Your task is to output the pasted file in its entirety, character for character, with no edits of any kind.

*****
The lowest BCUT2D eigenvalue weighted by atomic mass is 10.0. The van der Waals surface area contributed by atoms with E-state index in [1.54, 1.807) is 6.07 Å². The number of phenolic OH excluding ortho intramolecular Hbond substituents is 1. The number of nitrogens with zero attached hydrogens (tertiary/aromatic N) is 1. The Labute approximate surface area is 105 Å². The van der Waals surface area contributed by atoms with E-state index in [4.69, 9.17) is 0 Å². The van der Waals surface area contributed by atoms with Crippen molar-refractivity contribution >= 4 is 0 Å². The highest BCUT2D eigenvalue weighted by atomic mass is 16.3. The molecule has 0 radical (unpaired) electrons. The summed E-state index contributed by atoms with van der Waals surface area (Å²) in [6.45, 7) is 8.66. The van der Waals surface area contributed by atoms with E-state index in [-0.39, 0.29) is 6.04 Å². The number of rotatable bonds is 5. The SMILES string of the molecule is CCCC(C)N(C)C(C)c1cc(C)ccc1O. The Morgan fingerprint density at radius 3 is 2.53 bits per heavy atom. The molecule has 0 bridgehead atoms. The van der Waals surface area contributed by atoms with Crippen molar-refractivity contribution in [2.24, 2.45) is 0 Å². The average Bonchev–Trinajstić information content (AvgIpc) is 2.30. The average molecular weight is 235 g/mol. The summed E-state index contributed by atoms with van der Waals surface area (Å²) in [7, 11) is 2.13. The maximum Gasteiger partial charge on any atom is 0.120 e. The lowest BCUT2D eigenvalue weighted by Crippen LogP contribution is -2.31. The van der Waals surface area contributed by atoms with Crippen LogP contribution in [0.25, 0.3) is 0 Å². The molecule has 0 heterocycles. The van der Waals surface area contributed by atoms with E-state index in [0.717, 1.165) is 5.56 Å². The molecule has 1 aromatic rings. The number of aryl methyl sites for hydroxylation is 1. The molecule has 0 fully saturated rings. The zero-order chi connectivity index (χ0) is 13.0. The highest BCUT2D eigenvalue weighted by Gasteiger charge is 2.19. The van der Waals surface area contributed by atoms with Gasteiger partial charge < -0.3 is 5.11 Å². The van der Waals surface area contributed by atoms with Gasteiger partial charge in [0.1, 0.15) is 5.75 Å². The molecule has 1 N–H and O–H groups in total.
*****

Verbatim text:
The lowest BCUT2D eigenvalue weighted by atomic mass is 10.0. The van der Waals surface area contributed by atoms with E-state index in [1.54, 1.807) is 6.07 Å². The number of phenolic OH excluding ortho intramolecular Hbond substituents is 1. The number of nitrogens with zero attached hydrogens (tertiary/aromatic N) is 1. The Labute approximate surface area is 105 Å². The van der Waals surface area contributed by atoms with E-state index in [4.69, 9.17) is 0 Å². The van der Waals surface area contributed by atoms with Crippen molar-refractivity contribution >= 4 is 0 Å². The highest BCUT2D eigenvalue weighted by atomic mass is 16.3. The molecule has 0 radical (unpaired) electrons. The summed E-state index contributed by atoms with van der Waals surface area (Å²) in [6.45, 7) is 8.66. The van der Waals surface area contributed by atoms with E-state index in [-0.39, 0.29) is 6.04 Å². The number of rotatable bonds is 5. The SMILES string of the molecule is CCCC(C)N(C)C(C)c1cc(C)ccc1O. The Morgan fingerprint density at radius 3 is 2.53 bits per heavy atom. The molecule has 0 bridgehead atoms. The van der Waals surface area contributed by atoms with Crippen molar-refractivity contribution in [2.24, 2.45) is 0 Å². The average Bonchev–Trinajstić information content (AvgIpc) is 2.30. The average molecular weight is 235 g/mol. The summed E-state index contributed by atoms with van der Waals surface area (Å²) in [7, 11) is 2.13. The maximum Gasteiger partial charge on any atom is 0.120 e. The lowest BCUT2D eigenvalue weighted by Crippen LogP contribution is -2.31. The van der Waals surface area contributed by atoms with Crippen LogP contribution in [0.25, 0.3) is 0 Å². The molecule has 0 heterocycles. The van der Waals surface area contributed by atoms with E-state index in [0.717, 1.165) is 5.56 Å². The molecule has 1 aromatic rings. The number of aryl methyl sites for hydroxylation is 1. The molecule has 0 fully saturated rings. The zero-order chi connectivity index (χ0) is 13.0. The highest BCUT2D eigenvalue weighted by Gasteiger charge is 2.19. The van der Waals surface area contributed by atoms with Gasteiger partial charge < -0.3 is 5.11 Å². The van der Waals surface area contributed by atoms with Gasteiger partial charge in [0.1, 0.15) is 5.75 Å². The molecule has 1 N–H and O–H groups in total.